Showgirls was Joe Eszsterhas’ baby. While it didn’t bring down the box office and scored on the negative side with critics, it’s a movie you don’t want to turn away from because you want to know what happens to Nomi’s reign of dancing. There were some roadblocks in the way, making it harder to cross to the finish line, but you still stayed the course. This has become a movie strictly for its appalling dialogue, scenes appearing to be strung together with unraveling twine, over the top acting, and the question of Nomi’s street smarts. There are two scenes that stayed with me after all the viewings. One is the pure amusement of Nomi flopping around like a fish in the swimming pool. If I could get access inside Zach’s mind to know how he felt as he watched her getting freaky, my life would be a little better. Well, not much but some. The second is the preparation of Nomi for her stage debut as a backup dancer. Oh, the gyrations. “Thrust it, thrust it, thrust it.” Directors take part of movies they are semi-passionate about in order to make movies they have extreme passion for, and some directors are passionate about a similar story over and over again. This is what Paul Verhoeven did with Showgirls. While I don’t agree with his view of it being his “most elegant movie” he’s directed, there is no question he too did it his own way.
This movie targeted adults, especially those having an affinity for nudity and stripping, so to put a nice stereotype out there, single males. I’m sure there are females that secretly watched this movie in the safety of their homes. There has to be because it has earned more than 100 million in home video sales. With an NC-17 rating, Showgirls manages to briefly touch upon social concepts such as homelessness, crime, and violence. However, it was glossed over because of the other things, in the forefront, such as boobs, butts, and flashy wigs.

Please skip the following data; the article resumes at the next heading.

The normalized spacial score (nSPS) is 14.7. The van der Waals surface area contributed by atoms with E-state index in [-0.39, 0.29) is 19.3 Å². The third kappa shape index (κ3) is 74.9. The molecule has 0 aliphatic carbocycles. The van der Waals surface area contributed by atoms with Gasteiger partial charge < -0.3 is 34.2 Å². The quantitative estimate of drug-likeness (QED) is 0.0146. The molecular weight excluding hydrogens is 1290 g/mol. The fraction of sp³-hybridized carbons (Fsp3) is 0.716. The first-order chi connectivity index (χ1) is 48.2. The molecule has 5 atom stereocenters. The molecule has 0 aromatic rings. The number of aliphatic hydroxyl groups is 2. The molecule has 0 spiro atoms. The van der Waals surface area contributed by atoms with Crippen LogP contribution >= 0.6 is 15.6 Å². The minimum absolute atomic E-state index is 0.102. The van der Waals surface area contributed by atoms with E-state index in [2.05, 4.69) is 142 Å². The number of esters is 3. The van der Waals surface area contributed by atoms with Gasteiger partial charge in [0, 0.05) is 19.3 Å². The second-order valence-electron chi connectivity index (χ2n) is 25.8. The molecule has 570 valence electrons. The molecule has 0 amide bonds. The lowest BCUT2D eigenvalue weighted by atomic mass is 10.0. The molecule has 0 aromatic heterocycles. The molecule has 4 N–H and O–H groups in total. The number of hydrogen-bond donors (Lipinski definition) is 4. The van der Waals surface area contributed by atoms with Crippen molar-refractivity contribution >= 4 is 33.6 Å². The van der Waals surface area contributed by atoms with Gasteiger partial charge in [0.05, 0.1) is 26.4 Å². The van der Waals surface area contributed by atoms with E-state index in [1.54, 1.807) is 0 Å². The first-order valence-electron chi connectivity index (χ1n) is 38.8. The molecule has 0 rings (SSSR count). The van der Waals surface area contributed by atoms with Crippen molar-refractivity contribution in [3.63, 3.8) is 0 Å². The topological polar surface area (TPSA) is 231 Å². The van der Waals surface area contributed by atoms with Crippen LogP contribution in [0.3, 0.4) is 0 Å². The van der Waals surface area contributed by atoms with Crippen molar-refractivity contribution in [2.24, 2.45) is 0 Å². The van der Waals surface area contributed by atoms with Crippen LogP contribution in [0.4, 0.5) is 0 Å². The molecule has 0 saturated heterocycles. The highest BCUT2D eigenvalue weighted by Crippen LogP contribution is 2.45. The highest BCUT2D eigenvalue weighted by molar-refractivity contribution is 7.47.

This film objectifies women and some men because Eszterhas and Verhoeven’s attempt to make it semi-serious failed. It could have been so much more. There wasn’t enough focus on Nomi’s change when the film cut to credits. She beat the crap out of someone, but it’s like she remained ditsy during other parts. If you fast forward to current times, the Fifty Shades trilogy (I’ve seen the first two) falls on the same stage. The characters of Christian and Anastasia have lack of depth. It’s a movie with little nuance. You want more, but don’t get it. Again, sex sells, and in this case, fantasy sex sells.
Because these types of movies exist signals people still crave life unlike what they have, and often watch them to “get away.” Then, there’s me who likes to watch these movies and see how many gaps I can fill to make it better, even if it is a version within my pretty little head. The bottom line to remember is Hollywood is a moneymaker first and everything else comes after it. There are gambles and risks taken where some movies fail and some succeed. It is also good to remember critics who offer critiques, good or bad, are opinions. Some might be more popular than others, but still mostly opinions. If you base movies solely on their earnings, then the Fifty Shades trilogy and Showgirls are a success. If you don’t, then yes, there is still something to be desired, and yes, this is my opinion.